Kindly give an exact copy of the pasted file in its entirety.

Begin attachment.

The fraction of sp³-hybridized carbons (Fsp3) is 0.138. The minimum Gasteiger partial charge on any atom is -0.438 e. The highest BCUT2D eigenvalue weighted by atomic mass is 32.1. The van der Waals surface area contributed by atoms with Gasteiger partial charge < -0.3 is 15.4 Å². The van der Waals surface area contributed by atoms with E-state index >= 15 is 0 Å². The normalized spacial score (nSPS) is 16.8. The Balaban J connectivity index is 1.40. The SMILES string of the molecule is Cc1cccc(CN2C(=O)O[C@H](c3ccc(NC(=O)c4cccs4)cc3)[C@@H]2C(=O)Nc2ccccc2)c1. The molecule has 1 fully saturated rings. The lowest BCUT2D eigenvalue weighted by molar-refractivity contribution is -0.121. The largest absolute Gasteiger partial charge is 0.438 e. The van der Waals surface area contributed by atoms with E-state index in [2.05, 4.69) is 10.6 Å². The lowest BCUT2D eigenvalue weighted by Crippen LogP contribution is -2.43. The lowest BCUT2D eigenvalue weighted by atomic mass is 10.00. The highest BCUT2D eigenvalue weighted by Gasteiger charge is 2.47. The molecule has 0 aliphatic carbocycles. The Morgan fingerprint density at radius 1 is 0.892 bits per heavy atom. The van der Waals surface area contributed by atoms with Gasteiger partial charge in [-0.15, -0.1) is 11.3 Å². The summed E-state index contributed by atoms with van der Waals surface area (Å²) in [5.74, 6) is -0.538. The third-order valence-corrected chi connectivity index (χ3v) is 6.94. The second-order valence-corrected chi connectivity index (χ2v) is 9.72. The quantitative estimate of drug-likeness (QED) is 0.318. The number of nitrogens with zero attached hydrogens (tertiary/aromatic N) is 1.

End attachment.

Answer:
The fraction of sp³-hybridized carbons (Fsp3) is 0.138. The minimum Gasteiger partial charge on any atom is -0.438 e. The highest BCUT2D eigenvalue weighted by atomic mass is 32.1. The van der Waals surface area contributed by atoms with Gasteiger partial charge < -0.3 is 15.4 Å². The van der Waals surface area contributed by atoms with E-state index >= 15 is 0 Å². The normalized spacial score (nSPS) is 16.8. The Balaban J connectivity index is 1.40. The SMILES string of the molecule is Cc1cccc(CN2C(=O)O[C@H](c3ccc(NC(=O)c4cccs4)cc3)[C@@H]2C(=O)Nc2ccccc2)c1. The molecule has 1 fully saturated rings. The lowest BCUT2D eigenvalue weighted by molar-refractivity contribution is -0.121. The largest absolute Gasteiger partial charge is 0.438 e. The van der Waals surface area contributed by atoms with E-state index in [2.05, 4.69) is 10.6 Å². The lowest BCUT2D eigenvalue weighted by Crippen LogP contribution is -2.43. The lowest BCUT2D eigenvalue weighted by atomic mass is 10.00. The highest BCUT2D eigenvalue weighted by Gasteiger charge is 2.47. The molecule has 0 aliphatic carbocycles. The Morgan fingerprint density at radius 1 is 0.892 bits per heavy atom. The van der Waals surface area contributed by atoms with Gasteiger partial charge in [-0.15, -0.1) is 11.3 Å². The summed E-state index contributed by atoms with van der Waals surface area (Å²) in [5.74, 6) is -0.538. The third-order valence-corrected chi connectivity index (χ3v) is 6.94. The second-order valence-corrected chi connectivity index (χ2v) is 9.72. The quantitative estimate of drug-likeness (QED) is 0.318. The number of nitrogens with zero attached hydrogens (tertiary/aromatic N) is 1.